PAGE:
Commentary

Love of the Union or Love of the Party? The USDP Must Decide

By Lawi Weng 21 July 2015

RANGOON — There is a Burmese phrase that has long been used by the country’s leadership, yielded with particular power by the military even today, roughly meaning “national politics.” The concept is more complicated than it sounds, evoking a sense of essential nonpartisan rule by uniformed men.

Amyotha nai ngan yay conjures a sense of national unity that is held together by the military, which—in theory—has no personal interest. The term dates back to the days of General Aung San, and has since become a fixture of Burma’s political rhetoric. In today’s political environment, as the country inches toward more democratic rule, the term has made a comeback in state newspapers, parliamentary discourse and pre-election public speech.

The idea of amyotha nai ngan yay stands in stark contrast to increasing partisanship in the country’s politics, as parties new and old attempt to forge distinct identities in the minds of the electorate. This nascent era of party politicking is perhaps best illustrated by the ruling Union Solidarity and Development Party (USDP), which seems to be struggling more than others to project a unified vision.

The USDP, a mildly rebranded version of the Union Solidarity and Development Association comprising military strongmen under the former regime, seems to be divided. While it is intrinsically linked to the objectives of the Tatmadaw, or Burmese Armed Forces, a faction within the party is trying to form a distinct agenda more focused on representative democratic ideas.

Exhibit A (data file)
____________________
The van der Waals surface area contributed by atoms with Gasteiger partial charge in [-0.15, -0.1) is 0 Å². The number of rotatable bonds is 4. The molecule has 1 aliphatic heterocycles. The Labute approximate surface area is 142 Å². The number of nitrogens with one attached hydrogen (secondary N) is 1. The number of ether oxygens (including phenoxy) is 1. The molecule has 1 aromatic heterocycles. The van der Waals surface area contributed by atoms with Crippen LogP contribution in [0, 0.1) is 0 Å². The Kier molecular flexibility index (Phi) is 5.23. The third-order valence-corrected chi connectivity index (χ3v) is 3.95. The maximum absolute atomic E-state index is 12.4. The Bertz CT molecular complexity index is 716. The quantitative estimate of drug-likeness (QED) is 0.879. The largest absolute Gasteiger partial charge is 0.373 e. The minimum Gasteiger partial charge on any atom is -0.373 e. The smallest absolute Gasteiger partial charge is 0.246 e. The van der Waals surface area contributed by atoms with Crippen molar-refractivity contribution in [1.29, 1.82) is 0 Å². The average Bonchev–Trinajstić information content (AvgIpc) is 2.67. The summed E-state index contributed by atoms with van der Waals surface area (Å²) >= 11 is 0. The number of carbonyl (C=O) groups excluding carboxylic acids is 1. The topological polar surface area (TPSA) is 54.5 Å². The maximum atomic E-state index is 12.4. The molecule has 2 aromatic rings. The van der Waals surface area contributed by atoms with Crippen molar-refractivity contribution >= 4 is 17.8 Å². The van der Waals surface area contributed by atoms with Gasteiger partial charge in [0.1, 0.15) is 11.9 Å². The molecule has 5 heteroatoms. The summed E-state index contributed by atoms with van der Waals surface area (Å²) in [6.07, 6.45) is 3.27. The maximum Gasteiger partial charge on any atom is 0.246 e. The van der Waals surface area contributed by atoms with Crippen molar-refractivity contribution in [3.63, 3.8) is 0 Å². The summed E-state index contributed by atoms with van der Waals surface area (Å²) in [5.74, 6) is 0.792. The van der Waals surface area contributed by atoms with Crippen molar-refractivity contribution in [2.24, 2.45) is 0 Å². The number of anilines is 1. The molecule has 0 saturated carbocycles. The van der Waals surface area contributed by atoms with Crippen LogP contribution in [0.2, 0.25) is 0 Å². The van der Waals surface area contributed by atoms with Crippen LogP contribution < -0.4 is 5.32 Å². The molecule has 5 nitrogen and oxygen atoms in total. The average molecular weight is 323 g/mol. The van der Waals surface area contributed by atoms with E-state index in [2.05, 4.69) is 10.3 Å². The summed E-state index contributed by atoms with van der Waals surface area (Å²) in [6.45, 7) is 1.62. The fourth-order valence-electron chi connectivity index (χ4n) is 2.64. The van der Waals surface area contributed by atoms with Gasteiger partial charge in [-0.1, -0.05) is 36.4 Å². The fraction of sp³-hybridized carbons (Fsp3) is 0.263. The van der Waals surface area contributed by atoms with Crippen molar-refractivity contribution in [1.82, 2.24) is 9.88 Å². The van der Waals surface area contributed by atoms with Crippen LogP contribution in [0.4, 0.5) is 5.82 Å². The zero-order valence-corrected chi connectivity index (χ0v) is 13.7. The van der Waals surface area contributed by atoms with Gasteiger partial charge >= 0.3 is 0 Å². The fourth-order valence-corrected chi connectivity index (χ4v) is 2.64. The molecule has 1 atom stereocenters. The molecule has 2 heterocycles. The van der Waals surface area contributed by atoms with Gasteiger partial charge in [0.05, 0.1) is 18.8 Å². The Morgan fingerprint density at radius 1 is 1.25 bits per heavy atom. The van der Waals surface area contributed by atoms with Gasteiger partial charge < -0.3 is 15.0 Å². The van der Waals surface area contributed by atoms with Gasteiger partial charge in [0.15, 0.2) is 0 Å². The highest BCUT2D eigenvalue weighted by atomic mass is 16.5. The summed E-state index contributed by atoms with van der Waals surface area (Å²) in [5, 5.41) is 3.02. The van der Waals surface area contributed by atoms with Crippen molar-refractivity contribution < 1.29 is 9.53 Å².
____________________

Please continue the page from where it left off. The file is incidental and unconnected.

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Lawi Weng is a senior reporter for The Irrawaddy English edition.
Lawi Weng is a senior reporter for The Irrawaddy English edition.

Some members of the USDP have projected an image—sincere or not—that they want to move away from militarism and carry out works that reflect the needs of the people while promoting unity among disparate ethnic groups. The Tatmadaw, and many of its USDP sympathizers, have performed no such pageantry, making no secret of their goal of protecting the Constitution over all else.

The Tatmadaw argues that it created a perfect set of rules, an airtight Constitution that allows some freedoms, but ultimately lets the military take full control when it needs to. This power, it claims, is meant to safeguard the Union. The military rulers, who ostensibly enabled the “democratic transition” to occur, point out that democracy is still fragile, that too much freedom could destabilize the Union. The army’s critics respond that the country was hardly stable before the transition; it has been at war with itself for decades and the junta had long driven the economy into the ground.

But while the branding of the military—which enjoys a 25 percent unelected share of the legislature—has been about strengthening the Union, parts of the USDP have focused instead on strengthening the party. As the military recedes from politics, next year or a decade down the line, the party will need to survive as a strong and distinct institution.

“The tension about the ideology of these two words [national and party politics] first appeared in Parliament,” explained Pe Than, a lawmaker for the Arakan National Party*. The rift became most apparent during recent discussions about changing key parts of the military-drafted 2008 Constitution, a movement that was easily crushed by the Tatmadaw’s unelected voting bloc. Some members of the USDP solidly support the traditional thinking that the military needs to be involved in government, while others support a more civilianized ruling apparatus. “It has caused a crack within the USDP,” Pe Than said.